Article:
Planners' dreams fade in selective confusion
Post-war planners' dreams of a brave new city in Milton Keynes are being thrown into muddle by plans for a Pounds 14m super grammar school.
Education and Employment Secretary Gillian Shephard's decision to approve plans for the 161st grammar and turn down a scheme for a new comprehensive will be a key election issue as Labour battles to unseat a Tory with a slim majority.
Planners who created the "new city" envisaged a community secondary within walking distance for all pupils. However, children living on the rapidly-growing housing estates on the eastern flank of the city have to travel to secondary schools up to five miles away.
The selection issue has split the community and enraged heads and the Labour-controlled borough council. The problem has been hotly debated in Milton Keynes for a decade. Now it looks likely to take centre stage during the general election battle over marginal Milton Keynes South West.
Currently, Tory Barry Legg holds the seat with a 4,687 majority. It has been identified by Labour as one of the key seats it needs to win to form the next government.
Tory-controlled Buckinghamshire County Council will hand over control of Milton Keynes in 18 days to make way for the new unitary authority. But the council is still forging ahead with plans to introduce the first grammar in the face of opposition from the in-coming authority.
Buckinghamshire County Council says if the grammar school serves the whole of Milton Keynes it would select the top five per cent of 11-year-olds. The admission policy would be determined by the admission authority, which would be Milton Keynes Council, unless the school decided to opt out of local authority control - a decision that cannot be made until the school has a headteacher, governing body and parents.
Tory county councillor, Andy Dransfield, has been the driving force behind the grammar school plan for 10 years. He believes selection will boost standards and adds that 400 pupils already travel from the city to attend successful Buckinghamshire grammars.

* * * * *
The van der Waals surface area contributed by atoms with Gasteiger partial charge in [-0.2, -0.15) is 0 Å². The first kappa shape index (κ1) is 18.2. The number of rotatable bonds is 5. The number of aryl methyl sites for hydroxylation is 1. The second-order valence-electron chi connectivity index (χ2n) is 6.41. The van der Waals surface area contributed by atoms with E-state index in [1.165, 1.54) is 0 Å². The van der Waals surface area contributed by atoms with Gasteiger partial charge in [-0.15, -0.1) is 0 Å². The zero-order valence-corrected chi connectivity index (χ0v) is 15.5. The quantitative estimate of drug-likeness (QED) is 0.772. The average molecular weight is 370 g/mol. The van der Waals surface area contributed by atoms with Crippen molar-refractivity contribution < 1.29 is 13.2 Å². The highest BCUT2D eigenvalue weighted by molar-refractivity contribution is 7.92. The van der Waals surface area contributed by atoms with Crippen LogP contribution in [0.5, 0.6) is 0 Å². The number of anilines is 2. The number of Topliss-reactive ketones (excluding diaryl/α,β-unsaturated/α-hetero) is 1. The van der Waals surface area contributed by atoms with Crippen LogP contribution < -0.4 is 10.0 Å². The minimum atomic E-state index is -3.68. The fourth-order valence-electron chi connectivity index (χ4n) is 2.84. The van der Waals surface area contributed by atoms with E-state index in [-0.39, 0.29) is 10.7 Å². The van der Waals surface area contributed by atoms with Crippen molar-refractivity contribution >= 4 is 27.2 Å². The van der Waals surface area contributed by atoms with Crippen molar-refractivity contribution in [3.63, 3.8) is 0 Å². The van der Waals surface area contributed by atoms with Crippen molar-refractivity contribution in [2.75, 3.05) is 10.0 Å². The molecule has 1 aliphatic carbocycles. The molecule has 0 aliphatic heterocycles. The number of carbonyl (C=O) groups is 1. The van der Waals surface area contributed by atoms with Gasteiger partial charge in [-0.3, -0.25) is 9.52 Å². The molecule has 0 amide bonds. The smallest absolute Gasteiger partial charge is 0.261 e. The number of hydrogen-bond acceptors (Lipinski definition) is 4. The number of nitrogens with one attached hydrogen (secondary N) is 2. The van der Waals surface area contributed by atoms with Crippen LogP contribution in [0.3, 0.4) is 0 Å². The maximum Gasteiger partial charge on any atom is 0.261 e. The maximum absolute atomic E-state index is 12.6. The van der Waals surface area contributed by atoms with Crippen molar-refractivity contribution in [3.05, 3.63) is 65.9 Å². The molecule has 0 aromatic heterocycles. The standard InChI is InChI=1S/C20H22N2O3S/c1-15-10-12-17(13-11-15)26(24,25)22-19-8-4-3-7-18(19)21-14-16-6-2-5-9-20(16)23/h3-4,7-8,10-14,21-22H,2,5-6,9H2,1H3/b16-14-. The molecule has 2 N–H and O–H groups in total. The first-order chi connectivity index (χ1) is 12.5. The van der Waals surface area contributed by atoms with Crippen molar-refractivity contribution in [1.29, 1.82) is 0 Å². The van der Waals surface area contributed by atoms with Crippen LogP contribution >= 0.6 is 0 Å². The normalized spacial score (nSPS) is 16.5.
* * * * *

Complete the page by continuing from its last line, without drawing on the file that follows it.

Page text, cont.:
"I believe grammar schools should be everywhere," he said. "If Labour gets elected, we may have to wait a bit."
However, two consultation exercises carried out by the county council showed six out of 10 parents were opposed to a grammar.
Labour candidate Dr Phyllis Starkey said the grammar would inevitably be an issue during the election campaign.
Bob Nash supports a new grammar school. "We have got Japanese schools here and everything, but we don't have a choice about a grammar school. We have always voted Labour, but can't see why people can't have a choice."
Lindy Crocombe, a nursery nurse and mother, said: "The majority of people's views have been totally ignored over the grammar school. It would only serve a small minority."
Kevin Wilson, the borough council leader, said: "To impose a grammar school on the city would rip the heart out of everything planned for it."
He says that it will cost at least Pounds 150,000 a year to bus pupils to the 1,080-place grammar. And building the school on a plot of land in the middle of Milton Keynes would cause congestion and upset the city's 1967 masterplan, he added.
Mr Wilson said: "Milton Keynes has an extremely successful community comprehensive system. It was designed with that in mind. The whole planning, educational and environmental network is pointed highly towards continuation of that system."
The borough council says a comprehensive is desperately needed in the east of the city to deal with Milton Keynes' swelling population, which has grown from 67,800 in 1971 to 192,000.
Heads are keen to hear how Labour would tackle plans for the grammar. Labour has said it will review the grammar if it wins the general election but has refused to commit itself to scrapping it.
A Labour spokesman said: "This situation is unique. The Secretary of State has given approval and we will review that. We are not in favour of any new grammar schools or future selection. We want to concentrate on raising standards in all our schools."
Roger Conibear is head of Denbigh School, the last of five secondaries in Milton Keynes to opt out. He chairs a group of secondary heads who oppose selection.
He said: "It would be most farcical if the next grammar school is built during a Labour government."